So is your group chat in Signal? Is it in WhatsApp? What do you use?

1:31:58 - Paris Martineau
It's on iMessage. It's the Bourgeois Ski, my recreational skeeball team, and we send a volume of messages that is so great that many of us have to delete the group chat regularly from our phones in order to make it operate. Wow, some of those messages are friend podcasts.

1:32:17 - Leo Laporte
I am surprised that people don't use. You can dictate, but this is actually you press a button and you'll record a message which then will be sent along, you know, to the recipient.

1:32:29 - Paris Martineau
Yeah, I would say the voice messages is mostly used. If you have a story of medium to difficult complexity to tell yeah and you don't want to type it out and it would be too annoying to type out.

1:32:43 - Leo Laporte
So, hello, group Paris and I have been talking about our next ski trip and we've decided that Sugarloaf is the place to be Wrong ski Leo, wrong ski In 43.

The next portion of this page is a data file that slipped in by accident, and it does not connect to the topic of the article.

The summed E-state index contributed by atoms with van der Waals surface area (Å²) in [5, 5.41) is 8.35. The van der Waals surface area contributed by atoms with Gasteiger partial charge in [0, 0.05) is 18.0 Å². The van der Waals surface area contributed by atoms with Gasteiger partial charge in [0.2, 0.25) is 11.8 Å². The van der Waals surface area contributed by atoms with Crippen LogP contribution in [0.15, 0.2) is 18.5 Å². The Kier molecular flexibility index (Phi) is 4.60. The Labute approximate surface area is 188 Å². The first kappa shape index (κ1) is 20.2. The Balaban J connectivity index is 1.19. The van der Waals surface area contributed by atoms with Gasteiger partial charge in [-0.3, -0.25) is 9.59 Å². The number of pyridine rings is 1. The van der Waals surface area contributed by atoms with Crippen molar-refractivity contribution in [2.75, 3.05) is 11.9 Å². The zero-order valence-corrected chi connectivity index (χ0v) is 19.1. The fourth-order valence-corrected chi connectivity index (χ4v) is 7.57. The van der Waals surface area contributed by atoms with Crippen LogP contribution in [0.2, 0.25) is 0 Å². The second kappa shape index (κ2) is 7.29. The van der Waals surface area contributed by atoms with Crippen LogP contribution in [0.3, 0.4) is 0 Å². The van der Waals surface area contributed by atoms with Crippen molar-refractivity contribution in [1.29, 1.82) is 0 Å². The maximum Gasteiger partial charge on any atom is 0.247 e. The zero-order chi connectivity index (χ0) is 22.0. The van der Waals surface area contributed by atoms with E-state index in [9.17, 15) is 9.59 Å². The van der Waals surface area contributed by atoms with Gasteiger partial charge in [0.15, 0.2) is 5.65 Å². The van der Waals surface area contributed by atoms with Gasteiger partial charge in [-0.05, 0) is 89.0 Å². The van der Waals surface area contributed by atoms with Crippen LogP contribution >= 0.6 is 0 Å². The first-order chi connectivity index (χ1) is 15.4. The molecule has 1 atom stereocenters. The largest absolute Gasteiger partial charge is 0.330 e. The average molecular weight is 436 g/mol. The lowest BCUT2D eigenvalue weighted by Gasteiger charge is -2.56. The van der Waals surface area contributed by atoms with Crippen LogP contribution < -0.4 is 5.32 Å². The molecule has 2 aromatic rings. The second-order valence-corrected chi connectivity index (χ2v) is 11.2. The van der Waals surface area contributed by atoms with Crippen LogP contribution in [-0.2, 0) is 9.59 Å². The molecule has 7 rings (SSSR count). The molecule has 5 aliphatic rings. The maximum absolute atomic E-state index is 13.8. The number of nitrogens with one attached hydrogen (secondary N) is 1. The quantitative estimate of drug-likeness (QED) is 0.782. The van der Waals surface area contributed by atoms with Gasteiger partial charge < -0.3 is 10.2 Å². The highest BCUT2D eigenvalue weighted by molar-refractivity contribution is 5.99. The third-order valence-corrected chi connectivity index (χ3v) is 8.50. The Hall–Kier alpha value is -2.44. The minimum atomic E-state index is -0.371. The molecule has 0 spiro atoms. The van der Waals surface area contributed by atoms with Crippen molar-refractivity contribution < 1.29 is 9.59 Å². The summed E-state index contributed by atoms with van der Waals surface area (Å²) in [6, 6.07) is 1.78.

1:32:55 - Paris Martineau
Wrong ski. Oh, it's not that kind of ski reference's not we're gonna throw big balls down the hill while we're skiing. It's gonna be very dangerous never mind.

1:33:05 - Leo Laporte
This friend podcast is over. There you go.

1:33:09 - Paris Martineau
That's it right there are they about that long, or do they?

1:33:11 - Leo Laporte
go on, and on, and on, and on uh, they're.

1:33:16 - Paris Martineau
Typically you can tell it's going to be a good friend podcast when after a minute or two, the person's like, oh, it's going on too long, I gotta pause and do another one.

1:33:25 - Leo Laporte
Um so god, uh. So now you can do that in your work. The reason it's workspace only is because google chat is workspace only. That's the last place. Google chat continues.

1:33:36 - Paris Martineau
I forgot remember we used to have hangouts and then they turn so many products that do or do not exist, or exist in some liminal state this is a liminal state.

1:33:46 - Leo Laporte
I love it. Good word, yes, it is the dreamlike recording, with web support coming soon. Uh, so now you can have a friend cast right in there, built right in, it looks exactly the same. Or you could use iMessages and do it everywhere. And now, ladies and gentlemen those of you who use Google Messages you'll be very glad to know. Google has started to roll out Gemini Beta AI in your messages Scarlett could be talking to you. Gemini in Google Messages beta is rolling out for some.